## Tuesday, January 7, 2014

### On Logistic, 2 of 8; Reduction

2. Reduction

In logistic we can define “reduction”, a.k.a. “reciprocal addition”:
x  {+} y    =   1 /  ( 1/x  + 1/y )
This corresponds to Or; so let us call reduction ‘or’, just as we call addition ‘and’. I also call reduction ‘with’; “x with y”. It is useful in Kirchhoff’s law of parallel resistances; and in computing combined work-times when work-rates add.
{+} is also denoted 1/+, and called “reciprocal addition”, “harmonic addition” and “parallel addition”.
These identities apply:

The De Morgan Identities:
1         =      1  +   1
a {+} b             a      b

1         =      1  {+}  1
a + b               a       b

These follow directly from the definitions by inversion or by substituting reciprocals. I name them after the DeMorgan logic identities which distribute NOT over AND and OR, with alternation.

They imply the Reciprocal Equations Theorem:
a {+} b  =  c           if and only if             1/a + 1/b  =  1/c
a + b  =  c    if and only if             1/a {+} 1/b  =  1/c

Product Over Sum:
a {+} b  =     ab  _
b + a

This follows directly from the definitions. It implies:

Complementarity:
(a+b)(a{+}b)  =       ab

a + b    =         ab    _
b {+} a

Distribution:
c(a{+}b)  =  ca {+} cb
Proof:
c(a{+}b) =    cab     =     ccab      =     cacb    =  ca {+} cb
b + a        c(b + a)         cb + ca

Complementarity and Distribution imply Triads:
a(a+b)  {+}  b(a+b)   =   ab,
so if   a+b = c   then   ac{+}bc = ab

Therefore, these sums:
1+3 = 4;   2+3 = 5;   7+3 = 10
yield these reductions:
4 {+} 12  =   3   ;    10 {+} 15   =   6  ;    70{+}30   =   21
which yield these sums of reciprocals:
1/4 + 1/12  =  1/3 ;   1/10 + 1/15 = 1/6  ;   1/70 + 1/30  =  1/21

Field Laws:
a {+} 0  =  0
a {+} ∞  =  a
a {+} –a  =
a {+} b  =  b {+} a
a {+} (b {+} c)  =  (a {+} b) {+} c
a (b {+} c)  =  ab {+} ac
(a {+} b)(c {+} d)  =  ac {+} ad {+} bc {+} bd
a  {+}  c   =    ad {+} bc _
b       d           bd

Note that {+} resembles + , except that its identity element is  infinity, not zero. {+} and + are mirror images of each other, but not identical. For instance, x{+}x = x/2 ,  whereas  x+x = 2x.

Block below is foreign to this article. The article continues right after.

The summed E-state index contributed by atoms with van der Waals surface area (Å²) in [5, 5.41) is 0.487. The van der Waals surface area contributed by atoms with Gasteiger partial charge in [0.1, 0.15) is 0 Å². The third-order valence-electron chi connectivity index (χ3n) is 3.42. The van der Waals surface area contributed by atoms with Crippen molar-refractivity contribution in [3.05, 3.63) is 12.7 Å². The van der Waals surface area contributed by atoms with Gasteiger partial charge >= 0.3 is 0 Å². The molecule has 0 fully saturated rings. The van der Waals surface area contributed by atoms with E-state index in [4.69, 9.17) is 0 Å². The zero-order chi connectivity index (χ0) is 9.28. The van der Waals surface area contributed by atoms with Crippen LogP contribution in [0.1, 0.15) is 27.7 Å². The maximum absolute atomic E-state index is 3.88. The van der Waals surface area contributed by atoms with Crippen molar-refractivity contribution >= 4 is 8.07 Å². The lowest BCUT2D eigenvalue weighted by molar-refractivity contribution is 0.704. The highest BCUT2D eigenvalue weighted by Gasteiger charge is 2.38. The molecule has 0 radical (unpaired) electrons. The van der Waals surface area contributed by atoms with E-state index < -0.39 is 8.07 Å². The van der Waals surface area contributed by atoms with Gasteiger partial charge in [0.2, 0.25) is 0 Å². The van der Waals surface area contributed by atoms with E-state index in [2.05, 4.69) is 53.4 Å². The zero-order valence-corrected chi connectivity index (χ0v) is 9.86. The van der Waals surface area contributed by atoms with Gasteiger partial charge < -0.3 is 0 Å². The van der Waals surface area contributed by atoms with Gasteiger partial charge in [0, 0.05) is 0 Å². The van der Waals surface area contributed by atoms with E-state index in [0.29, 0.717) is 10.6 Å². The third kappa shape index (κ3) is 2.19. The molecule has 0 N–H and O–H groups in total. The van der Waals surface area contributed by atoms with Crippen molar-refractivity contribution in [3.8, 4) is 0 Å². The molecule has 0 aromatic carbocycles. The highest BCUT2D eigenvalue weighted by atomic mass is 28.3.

Any rational number can be constructed from 1, + and {+}; for instance:
2/3 = (1+1){+}(1+1){+}(1+1)
Therefore any rational proportion can be defined from + and {+}; for instance:
(2/3)x  = (x+x){+}(x+x){+}(x+x)   = (x{+}x{+}x)+ (x{+}x{+}x)

The infinite harmonic series
1 + 1/2 + 1/3 + …  =   1/0
translates to these infinite reductions:
1 {+} 2 {+} 3 {+} … =  0
1 {+} (1+1) {+} (1+1+1) {+} … =  0
Therefore in logistic:
Liar or (Liar and Liar) or (Liar and Liar and Liar) or…
equals True.
Consider these familiar-looking laws:

Common Denominators:
a  +  b   =    a + b_
c     c          c

a  {+}  b   =    a {+} b_
c       c           c

General Denominators (or, Rabbit Rule):
a  +  c   =   ad + bc                 \  /
b     d          bd                    \/
/\
a  {+}  c   =   ad {+} bc             /  \
b       d          bd

They have these less-familiar looking counterparts:
Common Numerators:
c  +  c   =       c    _
a     b        a {+} b

c  {+}  c   =      c   _
a       b        a + b

General Numerators (or, Stool Rule):

a  +  c   =      ac
b     d       ad {+} bc               \  /
\/
a  {+}  c   =     ac                   /\
b       d       ad + bc               /  \

The last four rules are the same as the rules for addition, with the roles of numerator and denominator reversed, and addition alternating with reduction. Fractions stand on their heads when they pass through the reciprocal looking-glass.